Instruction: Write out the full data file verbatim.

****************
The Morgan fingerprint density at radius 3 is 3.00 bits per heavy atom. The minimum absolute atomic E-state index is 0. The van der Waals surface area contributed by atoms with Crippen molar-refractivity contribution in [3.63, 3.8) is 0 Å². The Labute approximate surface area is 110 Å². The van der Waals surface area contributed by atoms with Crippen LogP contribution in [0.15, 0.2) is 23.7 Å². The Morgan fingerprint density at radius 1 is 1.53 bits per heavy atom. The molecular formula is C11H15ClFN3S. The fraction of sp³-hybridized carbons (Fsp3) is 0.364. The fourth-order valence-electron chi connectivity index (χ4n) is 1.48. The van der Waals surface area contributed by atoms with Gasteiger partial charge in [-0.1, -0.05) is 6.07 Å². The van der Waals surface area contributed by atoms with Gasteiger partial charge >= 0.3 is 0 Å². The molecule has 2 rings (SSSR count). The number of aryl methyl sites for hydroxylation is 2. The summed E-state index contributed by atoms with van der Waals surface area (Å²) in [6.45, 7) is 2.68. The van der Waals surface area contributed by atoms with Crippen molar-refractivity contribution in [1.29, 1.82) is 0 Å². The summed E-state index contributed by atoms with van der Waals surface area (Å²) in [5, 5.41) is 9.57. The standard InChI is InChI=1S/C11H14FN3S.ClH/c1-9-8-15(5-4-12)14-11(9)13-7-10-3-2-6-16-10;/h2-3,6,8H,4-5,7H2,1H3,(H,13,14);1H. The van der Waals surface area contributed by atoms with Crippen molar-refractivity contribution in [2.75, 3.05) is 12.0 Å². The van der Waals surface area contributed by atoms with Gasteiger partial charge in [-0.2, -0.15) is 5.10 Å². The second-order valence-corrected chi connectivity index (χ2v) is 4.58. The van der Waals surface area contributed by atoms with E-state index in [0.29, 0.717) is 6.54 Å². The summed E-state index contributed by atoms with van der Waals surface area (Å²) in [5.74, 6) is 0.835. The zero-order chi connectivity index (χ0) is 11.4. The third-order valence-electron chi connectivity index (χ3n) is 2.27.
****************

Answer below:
The Morgan fingerprint density at radius 3 is 3.00 bits per heavy atom. The minimum absolute atomic E-state index is 0. The van der Waals surface area contributed by atoms with Crippen molar-refractivity contribution in [3.63, 3.8) is 0 Å². The Labute approximate surface area is 110 Å². The van der Waals surface area contributed by atoms with Crippen LogP contribution in [0.15, 0.2) is 23.7 Å². The Morgan fingerprint density at radius 1 is 1.53 bits per heavy atom. The molecular formula is C11H15ClFN3S. The fraction of sp³-hybridized carbons (Fsp3) is 0.364. The fourth-order valence-electron chi connectivity index (χ4n) is 1.48. The van der Waals surface area contributed by atoms with Gasteiger partial charge in [-0.1, -0.05) is 6.07 Å². The van der Waals surface area contributed by atoms with Gasteiger partial charge >= 0.3 is 0 Å². The molecule has 2 rings (SSSR count). The number of aryl methyl sites for hydroxylation is 2. The summed E-state index contributed by atoms with van der Waals surface area (Å²) in [6.45, 7) is 2.68. The van der Waals surface area contributed by atoms with Crippen molar-refractivity contribution in [1.29, 1.82) is 0 Å². The summed E-state index contributed by atoms with van der Waals surface area (Å²) in [5, 5.41) is 9.57. The standard InChI is InChI=1S/C11H14FN3S.ClH/c1-9-8-15(5-4-12)14-11(9)13-7-10-3-2-6-16-10;/h2-3,6,8H,4-5,7H2,1H3,(H,13,14);1H. The van der Waals surface area contributed by atoms with Crippen molar-refractivity contribution in [2.75, 3.05) is 12.0 Å². The van der Waals surface area contributed by atoms with Gasteiger partial charge in [-0.2, -0.15) is 5.10 Å². The second-order valence-corrected chi connectivity index (χ2v) is 4.58. The van der Waals surface area contributed by atoms with E-state index in [0.29, 0.717) is 6.54 Å². The summed E-state index contributed by atoms with van der Waals surface area (Å²) in [5.74, 6) is 0.835. The zero-order chi connectivity index (χ0) is 11.4. The third-order valence-electron chi connectivity index (χ3n) is 2.27.